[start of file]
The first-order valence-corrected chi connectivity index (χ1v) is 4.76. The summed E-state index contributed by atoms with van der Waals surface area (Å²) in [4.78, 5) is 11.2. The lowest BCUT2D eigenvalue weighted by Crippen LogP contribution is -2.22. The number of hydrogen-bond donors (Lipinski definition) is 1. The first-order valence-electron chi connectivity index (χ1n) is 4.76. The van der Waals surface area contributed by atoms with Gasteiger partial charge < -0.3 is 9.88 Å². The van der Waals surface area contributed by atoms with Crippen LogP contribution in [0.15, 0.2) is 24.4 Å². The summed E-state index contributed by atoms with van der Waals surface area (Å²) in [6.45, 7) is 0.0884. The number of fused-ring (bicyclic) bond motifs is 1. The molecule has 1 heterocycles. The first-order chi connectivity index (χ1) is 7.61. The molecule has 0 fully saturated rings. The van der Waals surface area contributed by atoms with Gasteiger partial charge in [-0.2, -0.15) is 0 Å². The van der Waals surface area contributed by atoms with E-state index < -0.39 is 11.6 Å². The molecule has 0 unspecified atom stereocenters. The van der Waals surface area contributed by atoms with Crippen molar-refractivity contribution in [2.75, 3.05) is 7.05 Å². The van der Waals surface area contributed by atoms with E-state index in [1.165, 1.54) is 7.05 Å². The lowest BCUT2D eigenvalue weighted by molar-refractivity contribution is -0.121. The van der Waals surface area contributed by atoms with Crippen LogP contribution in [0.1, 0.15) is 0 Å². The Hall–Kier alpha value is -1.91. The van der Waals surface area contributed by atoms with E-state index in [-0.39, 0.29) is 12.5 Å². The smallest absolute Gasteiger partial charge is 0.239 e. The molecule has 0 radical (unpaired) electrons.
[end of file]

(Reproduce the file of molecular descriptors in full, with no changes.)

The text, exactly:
The first-order valence-corrected chi connectivity index (χ1v) is 4.76. The summed E-state index contributed by atoms with van der Waals surface area (Å²) in [4.78, 5) is 11.2. The lowest BCUT2D eigenvalue weighted by Crippen LogP contribution is -2.22. The number of hydrogen-bond donors (Lipinski definition) is 1. The first-order valence-electron chi connectivity index (χ1n) is 4.76. The van der Waals surface area contributed by atoms with Gasteiger partial charge < -0.3 is 9.88 Å². The van der Waals surface area contributed by atoms with Crippen LogP contribution in [0.15, 0.2) is 24.4 Å². The summed E-state index contributed by atoms with van der Waals surface area (Å²) in [6.45, 7) is 0.0884. The number of fused-ring (bicyclic) bond motifs is 1. The molecule has 1 heterocycles. The first-order chi connectivity index (χ1) is 7.61. The molecule has 0 fully saturated rings. The van der Waals surface area contributed by atoms with Gasteiger partial charge in [-0.2, -0.15) is 0 Å². The van der Waals surface area contributed by atoms with E-state index < -0.39 is 11.6 Å². The molecule has 0 unspecified atom stereocenters. The van der Waals surface area contributed by atoms with Crippen molar-refractivity contribution in [2.75, 3.05) is 7.05 Å². The van der Waals surface area contributed by atoms with E-state index in [1.165, 1.54) is 7.05 Å². The lowest BCUT2D eigenvalue weighted by molar-refractivity contribution is -0.121. The van der Waals surface area contributed by atoms with Crippen LogP contribution in [0.1, 0.15) is 0 Å². The Hall–Kier alpha value is -1.91. The van der Waals surface area contributed by atoms with E-state index in [-0.39, 0.29) is 12.5 Å². The smallest absolute Gasteiger partial charge is 0.239 e. The molecule has 0 radical (unpaired) electrons.